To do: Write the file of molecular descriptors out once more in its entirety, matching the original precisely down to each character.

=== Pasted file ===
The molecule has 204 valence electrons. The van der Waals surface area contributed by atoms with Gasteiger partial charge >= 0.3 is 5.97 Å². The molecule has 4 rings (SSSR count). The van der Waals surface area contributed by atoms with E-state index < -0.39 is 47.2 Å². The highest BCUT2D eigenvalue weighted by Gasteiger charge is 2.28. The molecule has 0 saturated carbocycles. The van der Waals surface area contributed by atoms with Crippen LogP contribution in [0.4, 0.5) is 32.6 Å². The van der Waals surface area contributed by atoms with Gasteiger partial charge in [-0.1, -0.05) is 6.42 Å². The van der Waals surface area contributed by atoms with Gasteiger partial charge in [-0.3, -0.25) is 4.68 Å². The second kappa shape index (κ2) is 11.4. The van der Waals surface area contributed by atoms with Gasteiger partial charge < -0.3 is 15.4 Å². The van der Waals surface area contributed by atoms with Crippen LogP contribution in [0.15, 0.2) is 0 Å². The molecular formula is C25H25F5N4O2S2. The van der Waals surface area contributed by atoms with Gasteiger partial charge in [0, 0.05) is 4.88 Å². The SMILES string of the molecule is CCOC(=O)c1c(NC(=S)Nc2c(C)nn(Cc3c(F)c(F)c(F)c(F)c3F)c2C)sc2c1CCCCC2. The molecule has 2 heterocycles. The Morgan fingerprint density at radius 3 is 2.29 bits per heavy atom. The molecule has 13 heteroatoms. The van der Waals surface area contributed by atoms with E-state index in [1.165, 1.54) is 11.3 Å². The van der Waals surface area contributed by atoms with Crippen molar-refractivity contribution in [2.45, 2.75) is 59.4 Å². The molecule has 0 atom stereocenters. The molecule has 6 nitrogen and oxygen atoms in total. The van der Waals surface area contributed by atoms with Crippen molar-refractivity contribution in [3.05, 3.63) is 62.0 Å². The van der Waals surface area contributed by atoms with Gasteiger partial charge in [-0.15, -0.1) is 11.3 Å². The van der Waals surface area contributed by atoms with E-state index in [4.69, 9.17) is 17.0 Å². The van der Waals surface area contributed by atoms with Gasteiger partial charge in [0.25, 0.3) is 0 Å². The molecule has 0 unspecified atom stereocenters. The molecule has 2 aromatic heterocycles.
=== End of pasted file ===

The molecule has 204 valence electrons. The van der Waals surface area contributed by atoms with Gasteiger partial charge >= 0.3 is 5.97 Å². The molecule has 4 rings (SSSR count). The van der Waals surface area contributed by atoms with E-state index < -0.39 is 47.2 Å². The highest BCUT2D eigenvalue weighted by Gasteiger charge is 2.28. The molecule has 0 saturated carbocycles. The van der Waals surface area contributed by atoms with Crippen LogP contribution in [0.4, 0.5) is 32.6 Å². The van der Waals surface area contributed by atoms with Gasteiger partial charge in [-0.1, -0.05) is 6.42 Å². The van der Waals surface area contributed by atoms with Gasteiger partial charge in [-0.3, -0.25) is 4.68 Å². The second kappa shape index (κ2) is 11.4. The van der Waals surface area contributed by atoms with Gasteiger partial charge < -0.3 is 15.4 Å². The van der Waals surface area contributed by atoms with Crippen LogP contribution in [0.15, 0.2) is 0 Å². The molecular formula is C25H25F5N4O2S2. The van der Waals surface area contributed by atoms with Gasteiger partial charge in [0, 0.05) is 4.88 Å². The SMILES string of the molecule is CCOC(=O)c1c(NC(=S)Nc2c(C)nn(Cc3c(F)c(F)c(F)c(F)c3F)c2C)sc2c1CCCCC2. The molecule has 2 heterocycles. The Morgan fingerprint density at radius 3 is 2.29 bits per heavy atom. The molecule has 13 heteroatoms. The van der Waals surface area contributed by atoms with E-state index in [1.165, 1.54) is 11.3 Å². The van der Waals surface area contributed by atoms with Crippen molar-refractivity contribution in [2.45, 2.75) is 59.4 Å². The molecule has 0 atom stereocenters. The molecule has 6 nitrogen and oxygen atoms in total. The van der Waals surface area contributed by atoms with Crippen molar-refractivity contribution in [3.05, 3.63) is 62.0 Å². The van der Waals surface area contributed by atoms with Gasteiger partial charge in [-0.15, -0.1) is 11.3 Å². The van der Waals surface area contributed by atoms with E-state index in [4.69, 9.17) is 17.0 Å². The van der Waals surface area contributed by atoms with Gasteiger partial charge in [0.25, 0.3) is 0 Å². The molecule has 0 unspecified atom stereocenters. The molecule has 2 aromatic heterocycles.